LGBT Rights: The Struggle for Acceptance Continues

February was LGBT History Month and this year is also the 50th anniversary of the partial decriminalisation of male homosexuality in England and Wales. That seems as good a time as any to remember our struggle for equality and acceptance and to take stock of where we are now. The LGBT+ community has made tremendous progress towards equality over the past 50 years. 21 sovereign countries currently allow same-sex marriage in all or most of their territories, with Finland set to join them from March 1st. A further 20 countries have in all or part of their territories some form of recognised civil unions for same-sex couples as an alternative instead of marriage. Furthermore, LGBT people are protected under law from discrimination based on sexual orientation and/or gender identity in much of the developed world.

However we cannot rest on our laurels, there is still a very long way to go towards true equality, both globally and in the developed world. It is a sad fact that in 75 nations and territories worldwide, mostly in Africa, Asia and the Caribbean, same-sex sexual activity is illegal, with punishments ranging from imprisonment, corporal punishment and, in ten countries, the death penalty either instantly or on repeat offence. This is to say nothing of the countries where, though legal, LGBT people still suffer routine harassment, persecution and violence against them.


A Colonial Legacy

In some countries these attitudes are, at least in part, a legacy of colonialism. This is particularly true in Africa, the Caribbean and Southern Asia where colonial era legislation and attitudes to LGBTs have persisted into modern times.

For example, in India the present legislation outlawing homosexual activity, Section 377, was a law imposed by the British in 1860 and hasn’t been significantly updated since then. Though very rarely enforced in modern India, attempts to repeal the law have been fraught with challenges from conservatives and though it was repealed by the High Court in Delhi in 2009, the Supreme Court overruled their verdict in 2013. As of February 2016 the Supreme Court has been reviewing its previous ruling on the law and we are still awaiting a new verdict. Attempts to repeal the law through the Indian parliament have been met by stiff opposition from conservatives and Hindu nationalists with the last attempt in 2015 defeated by 71-24. Interestingly, though still often persecuted in conservative India, Transgender people have actually achieved more success at gaining legal recognition than their LGB fellows in large part thanks to the recognition of a “third gender” in many traditional Indian cultures, with the Supreme Court recognising them as a “third gender” nationally in 2014.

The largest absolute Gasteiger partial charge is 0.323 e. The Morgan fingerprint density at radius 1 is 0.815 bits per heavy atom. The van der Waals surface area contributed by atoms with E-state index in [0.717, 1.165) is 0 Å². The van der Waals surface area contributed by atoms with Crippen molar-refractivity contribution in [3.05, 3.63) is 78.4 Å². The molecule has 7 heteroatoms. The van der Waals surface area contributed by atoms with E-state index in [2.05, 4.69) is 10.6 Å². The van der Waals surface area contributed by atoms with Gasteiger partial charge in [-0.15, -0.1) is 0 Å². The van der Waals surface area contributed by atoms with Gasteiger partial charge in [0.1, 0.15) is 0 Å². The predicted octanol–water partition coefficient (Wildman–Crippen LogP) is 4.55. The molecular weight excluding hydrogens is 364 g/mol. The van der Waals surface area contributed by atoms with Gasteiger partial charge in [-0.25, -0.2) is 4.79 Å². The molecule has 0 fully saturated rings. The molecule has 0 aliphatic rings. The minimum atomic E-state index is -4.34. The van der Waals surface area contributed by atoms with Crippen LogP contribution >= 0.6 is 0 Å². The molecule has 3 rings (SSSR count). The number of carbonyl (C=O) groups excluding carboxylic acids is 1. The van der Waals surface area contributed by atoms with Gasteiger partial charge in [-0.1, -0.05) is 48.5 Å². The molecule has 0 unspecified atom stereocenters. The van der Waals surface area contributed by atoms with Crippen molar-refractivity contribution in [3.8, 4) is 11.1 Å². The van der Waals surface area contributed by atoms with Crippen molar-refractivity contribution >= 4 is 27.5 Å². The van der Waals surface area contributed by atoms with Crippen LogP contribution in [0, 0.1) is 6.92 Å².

The ban on same-sex relations in Uganda has similar origins, being illegal since 1894 when it was under British rule. Unfortunately, the situation for gay people in Uganda is far worse than in India and similar nations. In Uganda anti-LGBT hysteria has been whipped up over the past decade by conservatives and religious fanatics both within Uganda itself but also quite often by wealthy evangelical groups from the United States who, not content with spreading hatred in their own country, have looked to vulnerable Africa to dispense their ideology. Chief among these is the so-called Pastor Scott Lively who in 2009 held a series of talks in Uganda proclaiming the evils of the “gay movement” and how homosexuals sought to steal and “convert” Ugandan children to homosexuality. Not long after this the infamous anti-Gay law that caused international outcry and would have seen even people holding hands in public arrested and the death penalty introduced for ‘serial offenders’ was introduced for the first time in the Ugandan parliament. Lively isn’t alone, many American evangelical groups have done similar in both Uganda and many other African countries, transforming the lives of LGBTs living across the continent into a hellish existence of constant paranoia, persecution and violence.